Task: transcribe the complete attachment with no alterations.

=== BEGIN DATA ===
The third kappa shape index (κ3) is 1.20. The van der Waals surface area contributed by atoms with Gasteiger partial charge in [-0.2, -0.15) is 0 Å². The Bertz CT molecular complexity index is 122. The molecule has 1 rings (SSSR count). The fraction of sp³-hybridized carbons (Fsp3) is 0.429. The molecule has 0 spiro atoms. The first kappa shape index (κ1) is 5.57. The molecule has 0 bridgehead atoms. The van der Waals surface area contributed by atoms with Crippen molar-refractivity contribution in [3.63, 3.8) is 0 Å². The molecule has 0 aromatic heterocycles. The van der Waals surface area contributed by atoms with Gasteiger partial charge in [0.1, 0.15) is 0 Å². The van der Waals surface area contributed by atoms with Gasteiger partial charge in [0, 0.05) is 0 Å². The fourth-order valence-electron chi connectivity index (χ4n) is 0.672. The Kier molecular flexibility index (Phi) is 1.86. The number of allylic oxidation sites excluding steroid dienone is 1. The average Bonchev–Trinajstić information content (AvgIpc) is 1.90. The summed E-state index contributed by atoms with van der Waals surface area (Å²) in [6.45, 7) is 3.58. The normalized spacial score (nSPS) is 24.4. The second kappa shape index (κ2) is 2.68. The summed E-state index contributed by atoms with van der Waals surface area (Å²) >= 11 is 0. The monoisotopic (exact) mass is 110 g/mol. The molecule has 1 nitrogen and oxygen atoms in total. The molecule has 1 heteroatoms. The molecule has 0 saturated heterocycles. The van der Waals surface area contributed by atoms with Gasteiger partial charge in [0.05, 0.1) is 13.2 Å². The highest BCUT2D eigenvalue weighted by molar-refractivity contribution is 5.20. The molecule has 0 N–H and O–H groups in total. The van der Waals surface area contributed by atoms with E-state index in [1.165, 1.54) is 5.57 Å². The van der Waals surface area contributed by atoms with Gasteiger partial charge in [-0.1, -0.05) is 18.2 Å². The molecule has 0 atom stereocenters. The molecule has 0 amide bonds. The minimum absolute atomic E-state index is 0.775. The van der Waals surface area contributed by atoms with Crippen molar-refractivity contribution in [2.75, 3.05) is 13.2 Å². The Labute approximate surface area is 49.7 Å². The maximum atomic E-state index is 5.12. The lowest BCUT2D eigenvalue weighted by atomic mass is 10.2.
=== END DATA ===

The third kappa shape index (κ3) is 1.20. The van der Waals surface area contributed by atoms with Gasteiger partial charge in [-0.2, -0.15) is 0 Å². The Bertz CT molecular complexity index is 122. The molecule has 1 rings (SSSR count). The fraction of sp³-hybridized carbons (Fsp3) is 0.429. The molecule has 0 spiro atoms. The first kappa shape index (κ1) is 5.57. The molecule has 0 bridgehead atoms. The van der Waals surface area contributed by atoms with Crippen molar-refractivity contribution in [3.63, 3.8) is 0 Å². The molecule has 0 aromatic heterocycles. The van der Waals surface area contributed by atoms with Gasteiger partial charge in [0.1, 0.15) is 0 Å². The van der Waals surface area contributed by atoms with Gasteiger partial charge in [0, 0.05) is 0 Å². The fourth-order valence-electron chi connectivity index (χ4n) is 0.672. The Kier molecular flexibility index (Phi) is 1.86. The number of allylic oxidation sites excluding steroid dienone is 1. The average Bonchev–Trinajstić information content (AvgIpc) is 1.90. The summed E-state index contributed by atoms with van der Waals surface area (Å²) in [6.45, 7) is 3.58. The normalized spacial score (nSPS) is 24.4. The second kappa shape index (κ2) is 2.68. The summed E-state index contributed by atoms with van der Waals surface area (Å²) >= 11 is 0. The monoisotopic (exact) mass is 110 g/mol. The molecule has 1 nitrogen and oxygen atoms in total. The molecule has 1 heteroatoms. The molecule has 0 saturated heterocycles. The van der Waals surface area contributed by atoms with Gasteiger partial charge in [0.05, 0.1) is 13.2 Å². The highest BCUT2D eigenvalue weighted by molar-refractivity contribution is 5.20. The molecule has 0 N–H and O–H groups in total. The van der Waals surface area contributed by atoms with E-state index in [1.165, 1.54) is 5.57 Å². The van der Waals surface area contributed by atoms with Gasteiger partial charge in [-0.1, -0.05) is 18.2 Å². The molecule has 0 atom stereocenters. The molecule has 0 amide bonds. The minimum absolute atomic E-state index is 0.775. The van der Waals surface area contributed by atoms with Crippen molar-refractivity contribution in [2.75, 3.05) is 13.2 Å². The Labute approximate surface area is 49.7 Å². The maximum atomic E-state index is 5.12. The lowest BCUT2D eigenvalue weighted by atomic mass is 10.2.